Countdown to Race Day
From the local 5k to a half marathon close enough to drive to the morning of or the gargantuan 30,000+ runner marathon, there are all kinds of races out there to run. Runners sign up for races for any number of reasons. Other than normal race day anticipation is the anxiety that comes with the decision to race a race. Whether that means trying for a PR, trying to win an award, or trying to come back from a setback with a certain time, the decision to race a race changes not only your training, but your headspace. Not including actual training, the countdown to a race starts more than just a few days before. Here’s what you should keep in mind when planning for race day.
A Month Out
With a month to four weeks out from a race, most runners should be at the highest mileage week in their training plan. This also may include the toughest speed workout in the training plan as well. Making sure that rest is included in this week is often an afterthought. If at all possible, plan for naps and downtime this week. Even a quick 20 minutes of shut eye will help ensure muscles are repairing and mindset is resetting. Runners use their mind as much as their body, it can get tired too.
Remember to trust the plan. Do not start adding miles or intensity either. Go over the course map and make sure you are aware of anything that could cause unique circumstances during the race like running under a river in a tunnel (loss of GPS) or running over a bridge over a river (strong wind gusts). If you are traveling out of town, book your hotel room.
Two Weeks Out
Stock up on any sports drinks, gels, beans and anti-chafe products you might need. The last thing you want to be doing the day or week before the race is running around trying to find Body Glide because your normal place is out of it.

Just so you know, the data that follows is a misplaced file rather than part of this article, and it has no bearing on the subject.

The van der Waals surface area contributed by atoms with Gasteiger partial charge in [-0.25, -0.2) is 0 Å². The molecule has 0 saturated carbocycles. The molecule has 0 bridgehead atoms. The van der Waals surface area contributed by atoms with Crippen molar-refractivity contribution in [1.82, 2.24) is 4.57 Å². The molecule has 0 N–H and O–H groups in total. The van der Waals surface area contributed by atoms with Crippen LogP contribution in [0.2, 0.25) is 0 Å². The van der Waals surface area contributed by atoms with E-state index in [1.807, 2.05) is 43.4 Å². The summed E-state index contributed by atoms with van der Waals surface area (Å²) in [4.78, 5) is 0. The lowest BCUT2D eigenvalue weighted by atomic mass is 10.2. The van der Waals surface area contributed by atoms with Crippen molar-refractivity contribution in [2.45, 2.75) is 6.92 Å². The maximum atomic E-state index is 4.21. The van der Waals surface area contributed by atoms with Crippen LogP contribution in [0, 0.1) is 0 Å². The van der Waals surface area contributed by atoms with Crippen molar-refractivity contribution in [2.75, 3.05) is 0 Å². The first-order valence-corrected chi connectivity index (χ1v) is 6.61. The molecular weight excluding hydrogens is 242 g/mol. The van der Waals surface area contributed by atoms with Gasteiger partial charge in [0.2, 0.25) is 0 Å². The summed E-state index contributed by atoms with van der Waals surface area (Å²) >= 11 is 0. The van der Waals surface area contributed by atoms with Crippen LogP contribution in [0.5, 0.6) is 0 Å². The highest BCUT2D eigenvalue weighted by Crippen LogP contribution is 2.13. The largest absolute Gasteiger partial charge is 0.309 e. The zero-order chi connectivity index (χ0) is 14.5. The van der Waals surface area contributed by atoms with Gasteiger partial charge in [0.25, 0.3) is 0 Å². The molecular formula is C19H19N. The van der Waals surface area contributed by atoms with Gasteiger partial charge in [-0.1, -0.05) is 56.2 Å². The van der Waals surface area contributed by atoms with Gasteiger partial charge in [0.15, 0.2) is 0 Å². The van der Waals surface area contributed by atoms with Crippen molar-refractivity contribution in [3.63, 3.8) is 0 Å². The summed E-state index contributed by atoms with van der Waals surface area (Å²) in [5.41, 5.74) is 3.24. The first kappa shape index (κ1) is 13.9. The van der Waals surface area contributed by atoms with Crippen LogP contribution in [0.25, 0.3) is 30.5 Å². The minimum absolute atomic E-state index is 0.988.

Get online and review your race confirmation. Make sure all the information is correct and that you know the start time and location. Make sure to have the confirmation someplace easily accessible in case there is any issue at packet pick up.
This is also a good time to test out (or plan out) the travel time from your home or hotel to the start line. For some races, it’s easy to roll up, park, and hop out, while others require taking buses from the parking lot to the start. Ensure you are fully aware of the transportation situation and start formulating your plan and share with any support.
You are in full taper or, at minimum, reduced mileage at this point and will not be on your feet for as long as you normally are. A full week out, make sure to cut those toenails, especially for a longer distance race. Don’t do it the night before. If for some odd reason the clippers slip or your cut too low you’ll want a little time for the soreness to go away. And, ladies, do not go get a pedicure! Those calluses are useful. Save the spa for a post-race treat.
You might also want to evaluate the laundry situation and when you plan on doing it. You’ll want your race outfit not only clean but dry to layout the night before (or two or three if you are traveling). Think head to toe: hat, shirt, sports bra, sleeves, gloves, undies, bottoms, socks and shoes. Rocking something you had to fish out of the dirty clothes is not the way to toe the line.
This is also the prime time to focus on nutrition, while everyone has their own needs a couple of things to keep in mind, ensure that the food ingested this week has a purpose and it is something you want to eat. If the tuna planned for lunch sounds good, do it. Listen to your body’s cues.
48 Hours Before
Whether you’re at your own house or staying a hotel now is the time to make sure race morning nutrition is taken care of in terms of breakfast. If you are staying in a hotel, check to see if location has breakfast available or if there is a store or restaurant nearby. If you are at home, make sure your that the ingredients for your go-to breakfast is on hand. No one wants to wake up on race morning and find out someone ate the last of the peanut butter, bread, jelly or all three.
Layout your flat runner as well as any alternative options if needed depending on the weather forecast. This includes nutrition belts, gels, headphones, etc. If some items can’t be laid in advance, make a list of all items you absolutely cannot leave the house without so you won’t have to scramble before heading out the door. It’ll help the swirling thoughts seem a little more streamline.
Every seasoned runner has their own wonderful race ritual the problem is sometimes the basics can be forgotten. And for a newbie a race can seem overwhelming. It’s never too early to lay out a race plan. And let’s be serious, the countdown to race begins the second you decide you’re going to go for it!